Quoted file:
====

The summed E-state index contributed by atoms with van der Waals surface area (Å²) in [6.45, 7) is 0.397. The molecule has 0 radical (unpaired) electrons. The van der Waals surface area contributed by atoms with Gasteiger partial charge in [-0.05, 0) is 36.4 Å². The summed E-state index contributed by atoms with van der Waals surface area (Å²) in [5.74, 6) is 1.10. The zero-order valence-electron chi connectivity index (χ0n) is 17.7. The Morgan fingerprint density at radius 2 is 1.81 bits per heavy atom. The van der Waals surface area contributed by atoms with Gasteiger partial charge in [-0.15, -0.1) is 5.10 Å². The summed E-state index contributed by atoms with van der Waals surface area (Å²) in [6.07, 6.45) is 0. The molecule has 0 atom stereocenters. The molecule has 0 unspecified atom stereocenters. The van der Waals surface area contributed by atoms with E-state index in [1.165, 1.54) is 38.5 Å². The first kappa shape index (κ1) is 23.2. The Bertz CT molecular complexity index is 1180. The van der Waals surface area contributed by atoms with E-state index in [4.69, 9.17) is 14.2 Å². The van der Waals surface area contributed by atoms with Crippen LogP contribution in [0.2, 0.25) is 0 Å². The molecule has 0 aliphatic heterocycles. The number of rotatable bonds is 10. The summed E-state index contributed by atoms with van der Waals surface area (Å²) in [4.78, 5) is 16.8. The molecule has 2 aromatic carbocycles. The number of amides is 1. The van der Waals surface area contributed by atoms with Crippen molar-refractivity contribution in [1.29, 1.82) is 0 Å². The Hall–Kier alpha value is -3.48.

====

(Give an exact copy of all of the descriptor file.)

The summed E-state index contributed by atoms with van der Waals surface area (Å²) in [6.45, 7) is 0.397. The molecule has 0 radical (unpaired) electrons. The van der Waals surface area contributed by atoms with Gasteiger partial charge in [-0.05, 0) is 36.4 Å². The summed E-state index contributed by atoms with van der Waals surface area (Å²) in [5.74, 6) is 1.10. The zero-order valence-electron chi connectivity index (χ0n) is 17.7. The Morgan fingerprint density at radius 2 is 1.81 bits per heavy atom. The van der Waals surface area contributed by atoms with Gasteiger partial charge in [-0.15, -0.1) is 5.10 Å². The summed E-state index contributed by atoms with van der Waals surface area (Å²) in [6.07, 6.45) is 0. The molecule has 0 atom stereocenters. The molecule has 0 unspecified atom stereocenters. The van der Waals surface area contributed by atoms with E-state index in [1.165, 1.54) is 38.5 Å². The first kappa shape index (κ1) is 23.2. The Bertz CT molecular complexity index is 1180. The van der Waals surface area contributed by atoms with E-state index in [4.69, 9.17) is 14.2 Å². The van der Waals surface area contributed by atoms with Crippen LogP contribution in [0.2, 0.25) is 0 Å². The molecule has 0 aliphatic heterocycles. The number of rotatable bonds is 10. The summed E-state index contributed by atoms with van der Waals surface area (Å²) in [4.78, 5) is 16.8. The molecule has 2 aromatic carbocycles. The number of amides is 1. The van der Waals surface area contributed by atoms with Crippen molar-refractivity contribution in [1.29, 1.82) is 0 Å². The Hall–Kier alpha value is -3.48.